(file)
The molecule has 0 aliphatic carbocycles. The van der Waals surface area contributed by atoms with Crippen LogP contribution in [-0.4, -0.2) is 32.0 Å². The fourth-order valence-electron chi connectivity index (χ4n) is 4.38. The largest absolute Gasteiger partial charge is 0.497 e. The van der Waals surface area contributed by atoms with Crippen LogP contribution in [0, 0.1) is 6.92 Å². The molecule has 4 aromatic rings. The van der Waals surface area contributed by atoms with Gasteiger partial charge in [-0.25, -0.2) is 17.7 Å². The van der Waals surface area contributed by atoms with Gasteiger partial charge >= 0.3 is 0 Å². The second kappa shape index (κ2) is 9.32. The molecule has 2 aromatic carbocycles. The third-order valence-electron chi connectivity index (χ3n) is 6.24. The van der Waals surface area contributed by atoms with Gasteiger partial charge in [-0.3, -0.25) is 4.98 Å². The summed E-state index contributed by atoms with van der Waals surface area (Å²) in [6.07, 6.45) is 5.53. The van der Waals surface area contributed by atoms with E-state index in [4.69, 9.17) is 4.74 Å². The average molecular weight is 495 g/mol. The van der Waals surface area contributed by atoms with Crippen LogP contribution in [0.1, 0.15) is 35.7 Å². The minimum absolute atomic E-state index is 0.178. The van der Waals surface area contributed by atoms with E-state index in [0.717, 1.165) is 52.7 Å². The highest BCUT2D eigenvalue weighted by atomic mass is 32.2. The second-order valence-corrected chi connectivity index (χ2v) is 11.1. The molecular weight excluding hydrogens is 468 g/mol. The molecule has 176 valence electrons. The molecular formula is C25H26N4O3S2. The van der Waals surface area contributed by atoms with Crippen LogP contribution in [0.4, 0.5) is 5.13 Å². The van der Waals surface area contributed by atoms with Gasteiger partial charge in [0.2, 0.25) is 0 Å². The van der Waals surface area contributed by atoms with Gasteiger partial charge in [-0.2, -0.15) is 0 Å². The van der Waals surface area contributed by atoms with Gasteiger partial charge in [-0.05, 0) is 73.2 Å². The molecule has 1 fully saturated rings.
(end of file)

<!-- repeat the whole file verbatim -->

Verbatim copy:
The molecule has 0 aliphatic carbocycles. The van der Waals surface area contributed by atoms with Crippen LogP contribution in [-0.4, -0.2) is 32.0 Å². The fourth-order valence-electron chi connectivity index (χ4n) is 4.38. The largest absolute Gasteiger partial charge is 0.497 e. The van der Waals surface area contributed by atoms with Crippen LogP contribution in [0, 0.1) is 6.92 Å². The molecule has 4 aromatic rings. The van der Waals surface area contributed by atoms with Gasteiger partial charge in [-0.25, -0.2) is 17.7 Å². The van der Waals surface area contributed by atoms with Gasteiger partial charge >= 0.3 is 0 Å². The second kappa shape index (κ2) is 9.32. The molecule has 2 aromatic carbocycles. The third-order valence-electron chi connectivity index (χ3n) is 6.24. The van der Waals surface area contributed by atoms with Gasteiger partial charge in [-0.3, -0.25) is 4.98 Å². The summed E-state index contributed by atoms with van der Waals surface area (Å²) in [6.07, 6.45) is 5.53. The van der Waals surface area contributed by atoms with E-state index in [4.69, 9.17) is 4.74 Å². The average molecular weight is 495 g/mol. The van der Waals surface area contributed by atoms with Crippen LogP contribution in [0.1, 0.15) is 35.7 Å². The minimum absolute atomic E-state index is 0.178. The van der Waals surface area contributed by atoms with E-state index in [0.717, 1.165) is 52.7 Å². The highest BCUT2D eigenvalue weighted by atomic mass is 32.2. The second-order valence-corrected chi connectivity index (χ2v) is 11.1. The molecular weight excluding hydrogens is 468 g/mol. The molecule has 176 valence electrons. The molecular formula is C25H26N4O3S2. The van der Waals surface area contributed by atoms with Crippen LogP contribution in [0.4, 0.5) is 5.13 Å². The van der Waals surface area contributed by atoms with Gasteiger partial charge in [0.2, 0.25) is 0 Å². The van der Waals surface area contributed by atoms with Gasteiger partial charge in [-0.2, -0.15) is 0 Å². The van der Waals surface area contributed by atoms with Gasteiger partial charge in [-0.05, 0) is 73.2 Å². The molecule has 1 fully saturated rings.